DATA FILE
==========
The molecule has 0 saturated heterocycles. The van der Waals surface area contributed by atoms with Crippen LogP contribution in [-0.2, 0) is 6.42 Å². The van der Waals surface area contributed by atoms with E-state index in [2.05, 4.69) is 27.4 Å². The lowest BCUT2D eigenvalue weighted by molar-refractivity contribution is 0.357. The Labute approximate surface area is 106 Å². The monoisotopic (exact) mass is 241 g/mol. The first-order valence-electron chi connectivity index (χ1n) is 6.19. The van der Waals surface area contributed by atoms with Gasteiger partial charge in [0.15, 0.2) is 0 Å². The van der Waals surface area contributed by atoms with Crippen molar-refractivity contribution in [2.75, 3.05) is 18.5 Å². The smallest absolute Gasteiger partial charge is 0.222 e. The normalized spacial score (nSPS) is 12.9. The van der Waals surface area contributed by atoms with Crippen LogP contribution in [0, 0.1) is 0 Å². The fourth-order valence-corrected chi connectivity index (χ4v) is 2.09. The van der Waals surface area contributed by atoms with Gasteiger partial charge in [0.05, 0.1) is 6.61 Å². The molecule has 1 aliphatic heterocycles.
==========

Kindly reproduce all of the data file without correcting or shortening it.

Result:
The molecule has 0 saturated heterocycles. The van der Waals surface area contributed by atoms with Crippen LogP contribution in [-0.2, 0) is 6.42 Å². The van der Waals surface area contributed by atoms with E-state index in [2.05, 4.69) is 27.4 Å². The lowest BCUT2D eigenvalue weighted by molar-refractivity contribution is 0.357. The Labute approximate surface area is 106 Å². The monoisotopic (exact) mass is 241 g/mol. The first-order valence-electron chi connectivity index (χ1n) is 6.19. The van der Waals surface area contributed by atoms with Gasteiger partial charge in [0.15, 0.2) is 0 Å². The van der Waals surface area contributed by atoms with Crippen molar-refractivity contribution in [2.75, 3.05) is 18.5 Å². The smallest absolute Gasteiger partial charge is 0.222 e. The normalized spacial score (nSPS) is 12.9. The van der Waals surface area contributed by atoms with Crippen LogP contribution in [0, 0.1) is 0 Å². The fourth-order valence-corrected chi connectivity index (χ4v) is 2.09. The van der Waals surface area contributed by atoms with Gasteiger partial charge in [0.05, 0.1) is 6.61 Å². The molecule has 1 aliphatic heterocycles.